If you’re using the San Bruno YouTube shooting to get views or spread your fake conspiracy memes, you are being a horrible person and should seek therapy for your lack of empathy.
— Kaleb Nation (@KalebNation) April 3, 2018
They will never take all the guns away. But they could if they wanted to. It doesn’t matter how many AR-15’s you keep in your closet or your underground bunker: the government has helicopters and tanks and they will melt your guns with fire if you try to challenge them (see: Waco 1993). Our states would dissolve into civil war and split into 50 countries before law-abiding citizens will hand over their personal defenses. It just isn’t possible and it’s time to move on to finding real solutions that work for everyone.
This is a gun issue AND a mental health issue. We need to stop shouting at each other, step outside of our political bubbles, and find a way to meet in the middle before more of our friends are shot by people who don’t care about our facts or our feelings.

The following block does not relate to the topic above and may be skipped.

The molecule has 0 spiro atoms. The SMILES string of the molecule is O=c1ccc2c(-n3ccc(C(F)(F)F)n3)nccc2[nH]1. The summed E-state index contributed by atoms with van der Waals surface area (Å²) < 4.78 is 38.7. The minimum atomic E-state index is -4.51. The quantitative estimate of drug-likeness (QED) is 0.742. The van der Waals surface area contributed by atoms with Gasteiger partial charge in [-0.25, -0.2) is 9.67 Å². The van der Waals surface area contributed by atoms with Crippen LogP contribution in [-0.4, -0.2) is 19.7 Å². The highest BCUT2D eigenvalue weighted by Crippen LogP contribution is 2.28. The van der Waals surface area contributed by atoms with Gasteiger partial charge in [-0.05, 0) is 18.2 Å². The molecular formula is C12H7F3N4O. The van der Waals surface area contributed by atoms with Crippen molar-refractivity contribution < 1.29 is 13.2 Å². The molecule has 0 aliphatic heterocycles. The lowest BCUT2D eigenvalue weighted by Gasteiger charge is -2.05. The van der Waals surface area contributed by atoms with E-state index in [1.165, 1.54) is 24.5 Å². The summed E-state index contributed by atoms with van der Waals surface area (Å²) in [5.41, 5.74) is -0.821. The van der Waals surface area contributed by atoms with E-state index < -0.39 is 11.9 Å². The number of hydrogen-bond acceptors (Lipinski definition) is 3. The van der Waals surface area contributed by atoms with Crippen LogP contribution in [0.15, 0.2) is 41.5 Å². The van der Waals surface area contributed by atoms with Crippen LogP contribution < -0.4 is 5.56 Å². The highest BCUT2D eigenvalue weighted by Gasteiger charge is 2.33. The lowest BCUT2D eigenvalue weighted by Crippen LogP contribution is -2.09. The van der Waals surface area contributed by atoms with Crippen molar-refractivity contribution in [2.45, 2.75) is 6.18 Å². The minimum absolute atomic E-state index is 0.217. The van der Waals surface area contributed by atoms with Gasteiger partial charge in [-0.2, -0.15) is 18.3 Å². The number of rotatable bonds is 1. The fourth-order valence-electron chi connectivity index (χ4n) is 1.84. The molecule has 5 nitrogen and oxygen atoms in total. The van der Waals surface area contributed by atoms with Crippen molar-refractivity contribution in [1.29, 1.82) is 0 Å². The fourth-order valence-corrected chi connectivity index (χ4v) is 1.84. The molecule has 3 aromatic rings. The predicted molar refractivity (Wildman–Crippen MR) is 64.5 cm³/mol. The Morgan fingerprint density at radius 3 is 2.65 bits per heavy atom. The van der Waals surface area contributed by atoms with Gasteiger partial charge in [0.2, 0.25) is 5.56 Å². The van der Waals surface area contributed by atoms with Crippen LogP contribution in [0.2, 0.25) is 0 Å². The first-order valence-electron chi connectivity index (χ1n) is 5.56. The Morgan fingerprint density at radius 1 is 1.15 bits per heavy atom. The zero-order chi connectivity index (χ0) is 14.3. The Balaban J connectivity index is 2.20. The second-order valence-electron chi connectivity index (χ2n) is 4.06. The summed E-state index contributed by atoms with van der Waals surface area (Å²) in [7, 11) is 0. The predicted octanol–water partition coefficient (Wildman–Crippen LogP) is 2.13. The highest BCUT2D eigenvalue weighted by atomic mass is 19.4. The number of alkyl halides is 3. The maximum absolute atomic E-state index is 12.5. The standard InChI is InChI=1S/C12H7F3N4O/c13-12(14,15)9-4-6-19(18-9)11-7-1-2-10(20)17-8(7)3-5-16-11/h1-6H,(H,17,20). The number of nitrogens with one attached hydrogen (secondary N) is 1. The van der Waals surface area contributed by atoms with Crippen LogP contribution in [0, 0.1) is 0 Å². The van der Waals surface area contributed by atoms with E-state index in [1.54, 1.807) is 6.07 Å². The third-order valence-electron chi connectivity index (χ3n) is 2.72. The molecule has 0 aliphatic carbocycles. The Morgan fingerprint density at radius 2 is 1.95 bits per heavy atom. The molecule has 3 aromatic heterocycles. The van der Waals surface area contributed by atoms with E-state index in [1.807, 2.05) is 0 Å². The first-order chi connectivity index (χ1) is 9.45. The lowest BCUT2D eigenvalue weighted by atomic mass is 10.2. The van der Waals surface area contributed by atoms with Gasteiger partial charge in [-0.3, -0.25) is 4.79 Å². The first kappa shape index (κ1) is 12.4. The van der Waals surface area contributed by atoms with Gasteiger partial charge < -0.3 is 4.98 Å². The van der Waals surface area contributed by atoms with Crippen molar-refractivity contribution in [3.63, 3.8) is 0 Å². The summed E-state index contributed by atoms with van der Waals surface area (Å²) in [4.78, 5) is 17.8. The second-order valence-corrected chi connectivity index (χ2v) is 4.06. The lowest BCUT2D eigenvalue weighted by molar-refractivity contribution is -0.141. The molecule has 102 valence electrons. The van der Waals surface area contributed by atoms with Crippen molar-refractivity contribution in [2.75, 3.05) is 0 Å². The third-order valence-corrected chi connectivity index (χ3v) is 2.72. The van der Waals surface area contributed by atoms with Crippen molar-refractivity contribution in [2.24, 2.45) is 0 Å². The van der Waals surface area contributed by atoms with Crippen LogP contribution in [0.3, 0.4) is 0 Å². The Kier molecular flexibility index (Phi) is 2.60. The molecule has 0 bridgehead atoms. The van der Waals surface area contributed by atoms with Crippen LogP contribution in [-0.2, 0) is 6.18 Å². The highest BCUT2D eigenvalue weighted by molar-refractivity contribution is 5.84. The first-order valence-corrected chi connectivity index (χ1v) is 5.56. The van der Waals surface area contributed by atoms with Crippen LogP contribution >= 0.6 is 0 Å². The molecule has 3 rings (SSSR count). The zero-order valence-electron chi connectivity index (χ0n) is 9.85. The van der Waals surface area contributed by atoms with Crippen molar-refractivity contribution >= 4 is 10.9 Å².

UPDATE: I’m currently writing a follow-up to this article. I’ve had many educational conversations in this blog’s Facebook post, and learned more facts about gun control from real people who would be affected by the ideas I proposed above – including many valid reasons why parts of my ideas would not work. While I write my response, I encourage you to also read the Facebook replies from people on both sides so we can start to form the complicated solution that this complicated problem requires.
This website encourages discussion and disagreement, and welcomes input from both sides of every issue. Feel free to leave your thoughts in a comment below.